Portugal's President Calls for Early Elections

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MADRID -- The president of Portugal reignited political turmoil in the country on Thursday by calling for a new coalition government and early elections, rather than maintaining the administration of Prime Minister Pedro Passos Coelho, which has been strained by differences over its austerity policies.

The unexpected step by President Aníbal Cavaco Silva, made in a national television address on Wednesday evening, came after Mr. Passos Coelho presented him with a deal meant to salvage the governing center-right coalition, which nearly collapsed last week after two cabinet ministers resigned.

Presidential endorsement is required for such agreements and is typically granted as a matter of routine. It was unusual for Mr. Cavaco Silva to instead present a plan of his own. That he did so suggested a lack of confidence in the durability of Mr. Passos Coelho's coalition, and underlined how divided European leaders have become over the issue of austerity policies.

In his address, the president urged Portugal's two largest parties -- Mr. Passos Coelho's Social Democrats and the opposition Socialists -- to share power until next June and to hold a general election then, rather than leave in place the increasingly unhappy partnership between the Social Democrats and the smaller conservative Popular Party, led by Paulo Portas.

At the beginning of July, Vítor Gaspar, the finance minister who put together Portugal's current austerity program at the request of international creditors, resigned. Mr. Portas, who had clashed with Mr. Gaspar, resigned as foreign minister the next day, but Mr. Passos Coelho eventually persuaded him to stay by promoting him to deputy prime minister.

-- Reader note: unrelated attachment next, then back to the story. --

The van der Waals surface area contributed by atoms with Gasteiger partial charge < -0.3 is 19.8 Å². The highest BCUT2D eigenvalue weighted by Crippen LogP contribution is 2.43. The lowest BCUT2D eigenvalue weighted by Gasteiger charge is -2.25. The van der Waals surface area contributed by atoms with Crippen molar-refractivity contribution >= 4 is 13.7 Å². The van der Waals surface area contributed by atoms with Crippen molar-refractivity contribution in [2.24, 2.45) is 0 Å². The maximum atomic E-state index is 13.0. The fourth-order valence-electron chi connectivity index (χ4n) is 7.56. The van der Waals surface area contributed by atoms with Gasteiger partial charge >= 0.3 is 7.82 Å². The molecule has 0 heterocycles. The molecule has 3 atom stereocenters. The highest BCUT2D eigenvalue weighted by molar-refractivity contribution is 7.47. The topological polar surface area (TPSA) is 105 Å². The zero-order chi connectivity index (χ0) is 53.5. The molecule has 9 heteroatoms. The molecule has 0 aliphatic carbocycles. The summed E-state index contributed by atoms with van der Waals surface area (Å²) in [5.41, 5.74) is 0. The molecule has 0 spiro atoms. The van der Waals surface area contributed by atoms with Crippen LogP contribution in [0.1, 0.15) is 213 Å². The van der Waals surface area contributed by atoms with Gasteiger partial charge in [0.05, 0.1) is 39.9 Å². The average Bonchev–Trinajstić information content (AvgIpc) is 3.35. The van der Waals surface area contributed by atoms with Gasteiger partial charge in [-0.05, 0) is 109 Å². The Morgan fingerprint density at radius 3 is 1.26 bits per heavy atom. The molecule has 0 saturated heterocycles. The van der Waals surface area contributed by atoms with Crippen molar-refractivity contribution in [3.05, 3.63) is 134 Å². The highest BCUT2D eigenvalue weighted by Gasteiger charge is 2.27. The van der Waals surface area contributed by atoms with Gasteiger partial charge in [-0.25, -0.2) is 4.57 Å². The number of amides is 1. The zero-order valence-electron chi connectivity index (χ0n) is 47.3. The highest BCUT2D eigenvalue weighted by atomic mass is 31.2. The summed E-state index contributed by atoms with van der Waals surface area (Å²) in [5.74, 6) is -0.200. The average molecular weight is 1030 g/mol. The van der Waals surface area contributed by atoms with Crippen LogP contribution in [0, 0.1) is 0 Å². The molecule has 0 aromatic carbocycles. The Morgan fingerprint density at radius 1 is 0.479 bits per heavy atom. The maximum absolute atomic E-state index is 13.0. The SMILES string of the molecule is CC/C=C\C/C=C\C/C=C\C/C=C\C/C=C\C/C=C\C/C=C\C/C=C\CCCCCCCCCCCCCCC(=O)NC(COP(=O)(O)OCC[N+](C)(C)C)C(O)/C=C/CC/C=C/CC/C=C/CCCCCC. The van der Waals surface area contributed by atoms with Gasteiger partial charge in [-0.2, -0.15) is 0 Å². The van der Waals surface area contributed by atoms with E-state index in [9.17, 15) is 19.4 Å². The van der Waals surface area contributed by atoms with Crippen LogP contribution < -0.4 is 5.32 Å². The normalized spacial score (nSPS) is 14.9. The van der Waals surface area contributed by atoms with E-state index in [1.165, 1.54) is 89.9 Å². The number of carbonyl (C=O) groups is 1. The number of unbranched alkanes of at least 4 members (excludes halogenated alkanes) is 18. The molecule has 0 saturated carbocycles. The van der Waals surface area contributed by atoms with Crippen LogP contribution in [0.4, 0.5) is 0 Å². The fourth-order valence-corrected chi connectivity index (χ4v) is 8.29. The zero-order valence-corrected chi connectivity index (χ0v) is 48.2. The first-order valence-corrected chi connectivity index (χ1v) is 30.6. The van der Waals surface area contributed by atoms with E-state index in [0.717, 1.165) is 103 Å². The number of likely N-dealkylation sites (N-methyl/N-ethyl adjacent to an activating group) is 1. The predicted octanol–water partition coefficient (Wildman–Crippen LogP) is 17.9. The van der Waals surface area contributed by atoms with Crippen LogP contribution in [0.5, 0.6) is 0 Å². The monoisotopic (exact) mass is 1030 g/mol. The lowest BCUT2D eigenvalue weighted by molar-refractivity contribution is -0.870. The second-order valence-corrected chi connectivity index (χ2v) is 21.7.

Portuguese presidents have the power to dissolve Parliament, though they rarely use it. Mr. Cavaco Silva held meetings with party leaders on Thursday to discuss the situation, and was scheduled to meet with the prime minister in the evening. Mr. Passos Coelho did not comment on the president's proposal before that meeting.

Analysts were unsure why Mr. Cavaco Silva had decided not to endorse the ruling coalition's agreement.

"He probably wants to make an impact on his legacy by presenting himself as a guarantor of political stability," Antonio Barroso, a political analyst at Teneo Intelligence, a New York-based consulting company, said in a note to its investor clients. But he said the president's proposal ''creates even more uncertainty than under a reshuffled coalition agreement." He added that any talks between the Social Democrats and Socialists over sharing power "will be extremely complicated.''

Socialist leaders have said recently that they would consider forming a coalition with the Social Democrats, but only after Mr. Passos Coelho agreed to call an early election. The Socialists were themselves forced to call an early election in June 2011 after a parliamentary standoff over Portugal's budget problems.

Despite an international bailout and a plan to make the economy more competitive, Portugal has been stuck in a recession. The tax increases and spending cuts imposed under the terms of the bailout  program have prompted  street protests and strikes.

world

This article originally appeared in The New York Times.


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